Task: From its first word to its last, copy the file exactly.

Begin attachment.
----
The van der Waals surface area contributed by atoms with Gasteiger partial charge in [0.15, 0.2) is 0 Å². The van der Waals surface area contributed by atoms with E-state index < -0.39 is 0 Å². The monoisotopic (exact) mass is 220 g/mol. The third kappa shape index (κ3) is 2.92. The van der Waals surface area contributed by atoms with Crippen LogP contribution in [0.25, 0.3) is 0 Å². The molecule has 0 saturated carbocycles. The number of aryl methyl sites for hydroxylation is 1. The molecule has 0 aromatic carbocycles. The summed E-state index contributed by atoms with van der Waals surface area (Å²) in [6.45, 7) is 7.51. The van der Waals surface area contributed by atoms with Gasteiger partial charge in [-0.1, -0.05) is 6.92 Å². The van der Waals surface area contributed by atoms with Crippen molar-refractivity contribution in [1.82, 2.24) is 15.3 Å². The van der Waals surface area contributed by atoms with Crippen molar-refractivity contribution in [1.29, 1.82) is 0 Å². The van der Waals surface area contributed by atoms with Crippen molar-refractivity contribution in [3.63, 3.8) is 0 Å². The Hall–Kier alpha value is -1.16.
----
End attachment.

The van der Waals surface area contributed by atoms with Gasteiger partial charge in [0.15, 0.2) is 0 Å². The van der Waals surface area contributed by atoms with E-state index < -0.39 is 0 Å². The monoisotopic (exact) mass is 220 g/mol. The third kappa shape index (κ3) is 2.92. The van der Waals surface area contributed by atoms with Crippen LogP contribution in [0.25, 0.3) is 0 Å². The molecule has 0 saturated carbocycles. The number of aryl methyl sites for hydroxylation is 1. The molecule has 0 aromatic carbocycles. The summed E-state index contributed by atoms with van der Waals surface area (Å²) in [6.45, 7) is 7.51. The van der Waals surface area contributed by atoms with Gasteiger partial charge in [-0.1, -0.05) is 6.92 Å². The van der Waals surface area contributed by atoms with Crippen molar-refractivity contribution in [1.82, 2.24) is 15.3 Å². The van der Waals surface area contributed by atoms with Crippen molar-refractivity contribution in [1.29, 1.82) is 0 Å². The van der Waals surface area contributed by atoms with Crippen molar-refractivity contribution in [3.63, 3.8) is 0 Å². The Hall–Kier alpha value is -1.16.